To me, classification is, like religion, a purely human construct. An apple doesn’t know it is an artistic item in a still life but a scientific cypher when it falls ont a physicist. It is an apple. So, why do we insist on first classifying areas of knowledge and then waste energy either defending or railing against the division. Why do we creat a country and then go to war? Human nature – we all want to be part of some type of tribe, even if it is a tribe of non conformists. But then forming an allegiance, a common interest will tend to exclude others. And we get tension.

Humans judge. They measure in a relative sense – how do I compare. What if we stripped away that reliance on others to define a thought, an idea, a theory. What if we measured in the absolute. No more ‘how do I compare’. Instead ‘how do I do’. 

Defining a thought, boxing it, is to apply a judgement. Classification is a container made to our specifications. It is not tailor made to its contents but to its owner. Therefore, some ideas or approaches will not fit happily. Are they then a failure? Is that a bad thing? 

Innovation necessitates failure. You must map a cul de sac to know it is there. The knowledge of its existence helps you find what else is near…possibilities are honed by the exclusion of options. So why even judge a nil result as a failure. It’s not. It’s a piece of data. It is a contribution. As soon as we step away from judgement a pressure is lifted and we can breathe. Innovation needs space, light and freedom to move. Judging places parameters for which read barriers. Barriers impede movement. Practical limits are unavoidable and part of any puzzle. But man made mental constructs are not. They should be eradicated.

So, if you accept that classification is artificial, the concept of failure starts to look less stable. It starts to look as if it could be ignored. And once you accept that, then you are free to look at the apple however you want. And that brings new perpectives and new insight. 

One response to “Boxes”

  1. Karen Spenley Avatar
    Karen Spenley

    So why do we classify?

    I think there are two other strong reasons.
    Along with belonging to a tribe, we, generally, in the culture we live in like to have things that belong to us. We like to know they’re ours. Then of course we covert other’s belongings and try and take them away ( = war).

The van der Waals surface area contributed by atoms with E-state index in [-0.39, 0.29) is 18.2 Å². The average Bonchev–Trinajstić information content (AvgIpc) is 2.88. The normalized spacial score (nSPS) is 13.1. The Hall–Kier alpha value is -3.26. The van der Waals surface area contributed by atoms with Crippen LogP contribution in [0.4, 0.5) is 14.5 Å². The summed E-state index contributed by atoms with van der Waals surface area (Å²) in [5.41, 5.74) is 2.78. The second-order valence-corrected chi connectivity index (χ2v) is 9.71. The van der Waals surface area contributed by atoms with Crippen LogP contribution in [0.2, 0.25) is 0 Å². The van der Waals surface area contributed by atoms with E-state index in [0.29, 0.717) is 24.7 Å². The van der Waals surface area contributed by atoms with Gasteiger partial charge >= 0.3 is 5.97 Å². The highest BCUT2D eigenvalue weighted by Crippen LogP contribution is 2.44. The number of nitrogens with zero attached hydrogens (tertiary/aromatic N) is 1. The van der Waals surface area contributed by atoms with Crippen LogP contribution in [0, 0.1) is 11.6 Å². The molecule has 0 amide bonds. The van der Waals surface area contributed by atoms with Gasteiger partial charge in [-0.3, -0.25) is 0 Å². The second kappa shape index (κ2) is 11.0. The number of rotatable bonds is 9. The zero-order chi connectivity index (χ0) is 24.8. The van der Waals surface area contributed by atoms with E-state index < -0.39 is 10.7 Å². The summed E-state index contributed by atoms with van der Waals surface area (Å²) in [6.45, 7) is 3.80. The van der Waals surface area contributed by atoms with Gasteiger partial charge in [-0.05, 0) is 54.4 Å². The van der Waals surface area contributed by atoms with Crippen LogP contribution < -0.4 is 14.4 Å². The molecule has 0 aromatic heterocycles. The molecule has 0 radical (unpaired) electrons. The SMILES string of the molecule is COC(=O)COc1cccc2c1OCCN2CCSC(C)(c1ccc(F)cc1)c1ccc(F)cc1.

The other aspect I think is familiarity. People can’t cope in an ever changing or morphing world. Our environment and experiences have to be normalised or we’re in a perpetual state of confusion. So.. we do that by, as you say, artificially classifying things. Sorting them into boxes. I personally respect anyone that can live outside of this thinking!
    As for failure. When did we become adverse to failure? Again you’re down to “borders” or our artificially created expectations. What are the reasons we don’t like to fail? When a child is two, they fall over, bump into things, but when that shape doesn’t fit into the shape block they get frustrated. Who set the expectation on them? No one, they did it themselves, but hopefully they learn. Where I see us go wrong as adults is that the stakes are too high to consider failing, or in companies project planning is done only for success, and does not include bandwidth for failure. Yet, as you say, failure is a data point and should and must happen. When doing innovative design, pushing the limits, taking failure into effect means failing early and failing fast. How else can you find out where the limits are? Then you can have the data point but reduce the impact, hopefully making a better design in the process. It doesn’t remove the classification or borders of expectation, but does allow you the thought and emotional freedom to experiment into the unknown. But that’s another discussion, how to create teams and an atmosphere that allows that uncertainty to flourish.

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